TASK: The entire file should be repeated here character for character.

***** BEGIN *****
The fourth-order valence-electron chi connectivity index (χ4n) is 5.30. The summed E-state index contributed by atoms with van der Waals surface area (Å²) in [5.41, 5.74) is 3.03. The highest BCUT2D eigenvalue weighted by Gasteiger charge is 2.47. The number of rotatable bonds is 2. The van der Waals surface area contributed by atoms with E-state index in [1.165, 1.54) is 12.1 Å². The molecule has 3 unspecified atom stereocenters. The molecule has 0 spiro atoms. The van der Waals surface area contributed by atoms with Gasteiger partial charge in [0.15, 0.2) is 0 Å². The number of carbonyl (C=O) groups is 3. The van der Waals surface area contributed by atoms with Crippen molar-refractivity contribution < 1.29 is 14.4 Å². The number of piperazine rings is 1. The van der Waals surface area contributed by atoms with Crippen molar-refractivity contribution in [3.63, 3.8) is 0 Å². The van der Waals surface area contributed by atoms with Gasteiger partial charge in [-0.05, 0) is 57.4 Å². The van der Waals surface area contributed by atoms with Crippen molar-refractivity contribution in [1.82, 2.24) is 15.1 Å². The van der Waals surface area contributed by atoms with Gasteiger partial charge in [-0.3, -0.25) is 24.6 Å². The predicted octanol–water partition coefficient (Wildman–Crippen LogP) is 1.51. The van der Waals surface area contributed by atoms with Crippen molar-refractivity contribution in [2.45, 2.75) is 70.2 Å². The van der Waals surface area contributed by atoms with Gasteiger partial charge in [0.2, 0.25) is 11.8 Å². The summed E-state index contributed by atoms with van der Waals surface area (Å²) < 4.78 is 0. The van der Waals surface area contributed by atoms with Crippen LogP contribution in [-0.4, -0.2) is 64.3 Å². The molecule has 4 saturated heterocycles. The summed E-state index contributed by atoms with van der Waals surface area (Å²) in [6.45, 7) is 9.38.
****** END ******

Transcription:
The fourth-order valence-electron chi connectivity index (χ4n) is 5.30. The summed E-state index contributed by atoms with van der Waals surface area (Å²) in [5.41, 5.74) is 3.03. The highest BCUT2D eigenvalue weighted by Gasteiger charge is 2.47. The number of rotatable bonds is 2. The van der Waals surface area contributed by atoms with E-state index in [1.165, 1.54) is 12.1 Å². The molecule has 3 unspecified atom stereocenters. The molecule has 0 spiro atoms. The van der Waals surface area contributed by atoms with Gasteiger partial charge in [0.15, 0.2) is 0 Å². The number of carbonyl (C=O) groups is 3. The van der Waals surface area contributed by atoms with Crippen molar-refractivity contribution < 1.29 is 14.4 Å². The number of piperazine rings is 1. The van der Waals surface area contributed by atoms with Crippen molar-refractivity contribution in [3.63, 3.8) is 0 Å². The van der Waals surface area contributed by atoms with Gasteiger partial charge in [-0.05, 0) is 57.4 Å². The van der Waals surface area contributed by atoms with Crippen molar-refractivity contribution in [1.82, 2.24) is 15.1 Å². The van der Waals surface area contributed by atoms with Gasteiger partial charge in [-0.3, -0.25) is 24.6 Å². The predicted octanol–water partition coefficient (Wildman–Crippen LogP) is 1.51. The van der Waals surface area contributed by atoms with Crippen molar-refractivity contribution in [2.45, 2.75) is 70.2 Å². The van der Waals surface area contributed by atoms with Gasteiger partial charge in [0.2, 0.25) is 11.8 Å². The summed E-state index contributed by atoms with van der Waals surface area (Å²) < 4.78 is 0. The van der Waals surface area contributed by atoms with Crippen LogP contribution in [-0.4, -0.2) is 64.3 Å². The molecule has 4 saturated heterocycles. The summed E-state index contributed by atoms with van der Waals surface area (Å²) in [6.45, 7) is 9.38.